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Random numbers in Java

In this section, we look at methods for generating series of random numbers in Java. By "random", we usually mean something like "unpredictable and unbiased". Or put another way, an ideal random number generator (RNG) would generate a series of numbers within a particular range where:

  • each possible number is equally likely to occur on every iteration1;
  • (hence) there is no dependency between successive numbers generated.

Unfortunately, these goals are extremely difficult or inefficient to achieve on a computer, and impossible to achieve in pure software. So in practice, we generally settle for a generator that produces numbers that look random enough to the observer. By "observer" we could mean the human using the program, or a computer routine that consumes the random number, such as an encryption key generator. As we'll explore in detail in the following sections, what is "random enough" depends on the application. Additionally, whether an "observer" can detect non-randomness in the numbers generated depends on what that observer is— a human looking at a simulated dice roll might not spot any pattern, but a computer program performing statistical tests might. We'll come back to such issues in more detail later, but start here with some common situations that require an "informal" level of randomness.

Appropriate use of random numbers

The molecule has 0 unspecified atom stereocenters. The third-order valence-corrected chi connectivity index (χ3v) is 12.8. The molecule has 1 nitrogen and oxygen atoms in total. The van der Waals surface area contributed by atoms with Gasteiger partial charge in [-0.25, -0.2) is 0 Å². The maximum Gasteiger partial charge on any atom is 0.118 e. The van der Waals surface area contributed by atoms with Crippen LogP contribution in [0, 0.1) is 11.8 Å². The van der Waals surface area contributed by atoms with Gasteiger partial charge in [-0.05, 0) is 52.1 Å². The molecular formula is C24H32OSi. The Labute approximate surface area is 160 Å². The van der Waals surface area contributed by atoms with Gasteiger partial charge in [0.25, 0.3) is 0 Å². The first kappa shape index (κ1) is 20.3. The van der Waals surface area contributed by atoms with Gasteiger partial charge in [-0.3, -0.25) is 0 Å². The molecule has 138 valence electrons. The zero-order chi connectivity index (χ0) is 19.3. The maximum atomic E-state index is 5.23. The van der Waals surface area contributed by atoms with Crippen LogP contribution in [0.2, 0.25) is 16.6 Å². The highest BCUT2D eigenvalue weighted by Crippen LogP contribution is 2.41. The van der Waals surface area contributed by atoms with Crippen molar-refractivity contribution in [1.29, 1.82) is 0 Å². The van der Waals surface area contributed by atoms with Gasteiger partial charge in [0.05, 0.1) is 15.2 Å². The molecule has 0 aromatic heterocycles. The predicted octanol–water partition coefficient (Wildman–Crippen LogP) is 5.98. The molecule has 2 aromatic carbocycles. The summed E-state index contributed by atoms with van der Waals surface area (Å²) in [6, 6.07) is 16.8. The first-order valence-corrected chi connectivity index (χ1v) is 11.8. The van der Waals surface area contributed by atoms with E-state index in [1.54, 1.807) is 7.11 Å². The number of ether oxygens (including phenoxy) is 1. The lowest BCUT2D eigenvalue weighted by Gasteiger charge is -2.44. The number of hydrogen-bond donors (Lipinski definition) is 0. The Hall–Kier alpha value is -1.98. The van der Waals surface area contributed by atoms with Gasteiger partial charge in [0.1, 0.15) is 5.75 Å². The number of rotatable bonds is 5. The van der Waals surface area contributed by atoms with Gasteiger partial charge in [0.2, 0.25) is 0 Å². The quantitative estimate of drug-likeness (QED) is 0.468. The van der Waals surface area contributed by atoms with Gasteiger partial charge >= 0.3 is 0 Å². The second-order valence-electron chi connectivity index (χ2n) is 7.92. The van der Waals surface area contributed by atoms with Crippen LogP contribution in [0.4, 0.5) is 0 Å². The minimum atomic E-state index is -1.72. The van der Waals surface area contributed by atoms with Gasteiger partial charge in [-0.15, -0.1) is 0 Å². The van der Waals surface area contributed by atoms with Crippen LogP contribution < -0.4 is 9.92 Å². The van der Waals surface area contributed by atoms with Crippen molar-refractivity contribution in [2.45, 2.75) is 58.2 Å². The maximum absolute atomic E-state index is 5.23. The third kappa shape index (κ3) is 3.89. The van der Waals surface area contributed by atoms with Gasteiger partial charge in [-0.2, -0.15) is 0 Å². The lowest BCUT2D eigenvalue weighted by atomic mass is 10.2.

One additional issue which you may need to consider in your application is the use that you put to random numbers. Even with the best underlying random number generator in the world, you still need to be careful. For example, various "scratch card" gambling games need to contain ostensibly random numbers, but which are potentially "rigged" in some way so that certain forms of winning have certain odds. If the algorithms for putting the scratch cards together from the underlying random number generators are not carefully designed, it has been shown that extremely simple statistical techniques can in some cases be used to "crack" the cards. The issue is not about the choice of underlying generator in this case. We don't examine this issue in detail at present, but as a rule of thumb, algorithms which rely on the "natural" statistics of random combinations will be much less prone to the type of problem illustrated by lottery scratch games such as the Ontario Tic Tac Toe game.

Random numbers if you're not too fussy

The way of generating random numbers in Java that most people know about is using the java.util.Random class.

For reasons we'll come to later, this class is generally a suitable generator for applications that need informal levels of randomness, such as the dice roll or starting position of the baddy in a game. Generally, Random is used as follows:

  • we create an instance of Random() at an appropriate point;
  • we make successive calls to the object's methods, such as nextInt(), nextLong() etc, depending on the type of random number that we want to generate.

For example, the following code will print out 10 imaginary "dice rolls":

Random diceRoller = new Random();